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Milk Smugglers Top Heroin Courier Arrests in Hong Kong

April 26, 2013

Since March 1, more people have been arrested for smuggling milk powder than were detained all of last year for carrying heroin.

For border officials in Hong Kong, baby formula trumps heroin.

Since the former British colony on March 1 restricted outbound travelers to two 2-pound cans each, a syndicate has been cracked and more people have been arrested for smuggling milk powder than were detained all of last year for carrying heroin.

The reason? Mainland Chinese demand, fueled by distrust of locally made food after product-safety scandals that included the deaths of at least six babies due to tainted milk. The U.K. and New Zealand are among countries with limits on milk sales as bulk purchases of brands such as Danone’s Aptamil and Mead Johnson Nutrition Co.’s Enfamil caused local shortages.

"Most of them only have one child, and the child is the most important thing in their life," James Roy, a Shanghai- based analyst China Market Research Group, said of Chinese parents, most of whom are subject to the government’s one-child policy. "They want to be extra careful."

The crackdown on milk buyers gives Danone, Nestle SA, and Mead Johnson an opportunity increase their market share in China at the expense of domestic rivals such as China Mengniu Dairy Co. and Inner Mongolia Yili Industrial Group Co.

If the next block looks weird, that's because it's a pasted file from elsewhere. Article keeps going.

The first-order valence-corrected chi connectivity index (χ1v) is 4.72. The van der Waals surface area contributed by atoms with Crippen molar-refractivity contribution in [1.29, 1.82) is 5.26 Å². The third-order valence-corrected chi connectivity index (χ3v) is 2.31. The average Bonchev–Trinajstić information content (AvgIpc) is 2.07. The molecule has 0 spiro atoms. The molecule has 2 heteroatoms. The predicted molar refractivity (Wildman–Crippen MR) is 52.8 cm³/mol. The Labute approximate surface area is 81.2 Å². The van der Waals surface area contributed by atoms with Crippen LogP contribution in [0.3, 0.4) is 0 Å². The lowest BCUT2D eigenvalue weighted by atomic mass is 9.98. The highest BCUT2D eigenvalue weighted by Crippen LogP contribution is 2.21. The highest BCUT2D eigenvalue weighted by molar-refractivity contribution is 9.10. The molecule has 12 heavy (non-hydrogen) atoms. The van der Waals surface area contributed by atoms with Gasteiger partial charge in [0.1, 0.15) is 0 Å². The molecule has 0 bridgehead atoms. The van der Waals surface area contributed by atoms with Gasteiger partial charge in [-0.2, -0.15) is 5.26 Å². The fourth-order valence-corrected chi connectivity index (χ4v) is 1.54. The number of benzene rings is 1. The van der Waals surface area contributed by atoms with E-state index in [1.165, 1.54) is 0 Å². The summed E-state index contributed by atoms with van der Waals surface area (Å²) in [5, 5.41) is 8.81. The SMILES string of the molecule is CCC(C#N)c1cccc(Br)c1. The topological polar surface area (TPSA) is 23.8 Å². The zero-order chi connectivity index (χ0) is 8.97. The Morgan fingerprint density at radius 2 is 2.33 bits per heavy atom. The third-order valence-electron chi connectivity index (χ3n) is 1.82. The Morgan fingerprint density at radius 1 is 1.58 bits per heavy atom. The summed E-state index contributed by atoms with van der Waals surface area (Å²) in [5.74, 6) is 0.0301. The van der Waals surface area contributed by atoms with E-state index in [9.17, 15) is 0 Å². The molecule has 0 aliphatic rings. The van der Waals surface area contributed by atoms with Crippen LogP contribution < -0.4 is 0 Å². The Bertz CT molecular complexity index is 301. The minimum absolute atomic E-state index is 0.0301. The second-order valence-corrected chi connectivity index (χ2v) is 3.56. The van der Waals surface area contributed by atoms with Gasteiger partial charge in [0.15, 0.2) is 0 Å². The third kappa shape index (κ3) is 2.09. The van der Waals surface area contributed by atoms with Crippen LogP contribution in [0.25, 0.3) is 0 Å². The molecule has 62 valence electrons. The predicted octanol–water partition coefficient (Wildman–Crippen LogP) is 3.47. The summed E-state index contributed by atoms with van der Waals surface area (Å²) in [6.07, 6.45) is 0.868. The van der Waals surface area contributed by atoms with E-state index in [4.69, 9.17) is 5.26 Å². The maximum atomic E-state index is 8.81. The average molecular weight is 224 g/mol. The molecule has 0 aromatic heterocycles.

Market Share

Sales of baby formula in China grew 29 percent to 95.2 billion yuan ($15.4 billion) last year, more than four times the size of the U.S. market, according to industry analyst Mintel Group. Milk powder retails at higher prices in mainland China, which excludes Hong Kong, Macau and Taiwan.

The country’s top five international sellers of formula -- Danone, Nestle, Mead Johnson, Abbott Laboratories, and Wyeth LLC -- will increase their market share by 5 percentage points this year to about 55 percent, China Market Research estimates.

Foreign formula brands are treated as luxury goods because of distrust for the local supply chain, said Stuart Roper, a professor at Manchester Business School.

"Baby milk scandals in China happened because of corruption, because regulation was very lax," Roper said. "Until things change in China, and they’re not going to change overnight, only then will the consumer be able to feel assured."

In 2008, at least 22 companies were found to have sold dairy products containing melamine, a toxic chemical that can make diluted milk appear to have a higher protein content. In 2011, Hohhot, Inner Mongolia-based Mengniu, China’s largest producer, said moldy cattle feed led to excessive toxin levels in its milk.

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